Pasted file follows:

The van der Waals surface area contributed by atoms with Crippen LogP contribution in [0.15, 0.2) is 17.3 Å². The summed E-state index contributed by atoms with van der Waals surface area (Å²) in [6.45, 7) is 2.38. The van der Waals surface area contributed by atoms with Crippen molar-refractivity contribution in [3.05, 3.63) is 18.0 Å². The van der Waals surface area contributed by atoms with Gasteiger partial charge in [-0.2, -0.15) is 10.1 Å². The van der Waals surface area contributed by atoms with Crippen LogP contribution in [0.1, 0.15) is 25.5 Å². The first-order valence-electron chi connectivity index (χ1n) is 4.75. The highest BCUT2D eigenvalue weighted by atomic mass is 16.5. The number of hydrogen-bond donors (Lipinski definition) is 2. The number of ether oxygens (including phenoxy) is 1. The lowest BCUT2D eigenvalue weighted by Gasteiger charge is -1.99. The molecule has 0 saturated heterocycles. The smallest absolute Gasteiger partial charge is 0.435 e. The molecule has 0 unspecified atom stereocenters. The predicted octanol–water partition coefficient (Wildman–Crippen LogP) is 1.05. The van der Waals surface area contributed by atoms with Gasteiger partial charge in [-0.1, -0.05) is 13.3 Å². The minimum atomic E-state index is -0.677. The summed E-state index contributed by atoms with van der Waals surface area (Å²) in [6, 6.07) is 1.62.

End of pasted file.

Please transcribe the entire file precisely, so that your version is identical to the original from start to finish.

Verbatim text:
The van der Waals surface area contributed by atoms with Crippen LogP contribution in [0.15, 0.2) is 17.3 Å². The summed E-state index contributed by atoms with van der Waals surface area (Å²) in [6.45, 7) is 2.38. The van der Waals surface area contributed by atoms with Crippen molar-refractivity contribution in [3.05, 3.63) is 18.0 Å². The van der Waals surface area contributed by atoms with Gasteiger partial charge in [-0.2, -0.15) is 10.1 Å². The van der Waals surface area contributed by atoms with Crippen LogP contribution in [0.1, 0.15) is 25.5 Å². The first-order valence-electron chi connectivity index (χ1n) is 4.75. The highest BCUT2D eigenvalue weighted by atomic mass is 16.5. The number of hydrogen-bond donors (Lipinski definition) is 2. The number of ether oxygens (including phenoxy) is 1. The lowest BCUT2D eigenvalue weighted by Gasteiger charge is -1.99. The molecule has 0 saturated heterocycles. The smallest absolute Gasteiger partial charge is 0.435 e. The molecule has 0 unspecified atom stereocenters. The predicted octanol–water partition coefficient (Wildman–Crippen LogP) is 1.05. The van der Waals surface area contributed by atoms with Gasteiger partial charge in [-0.1, -0.05) is 13.3 Å². The minimum atomic E-state index is -0.677. The summed E-state index contributed by atoms with van der Waals surface area (Å²) in [6, 6.07) is 1.62.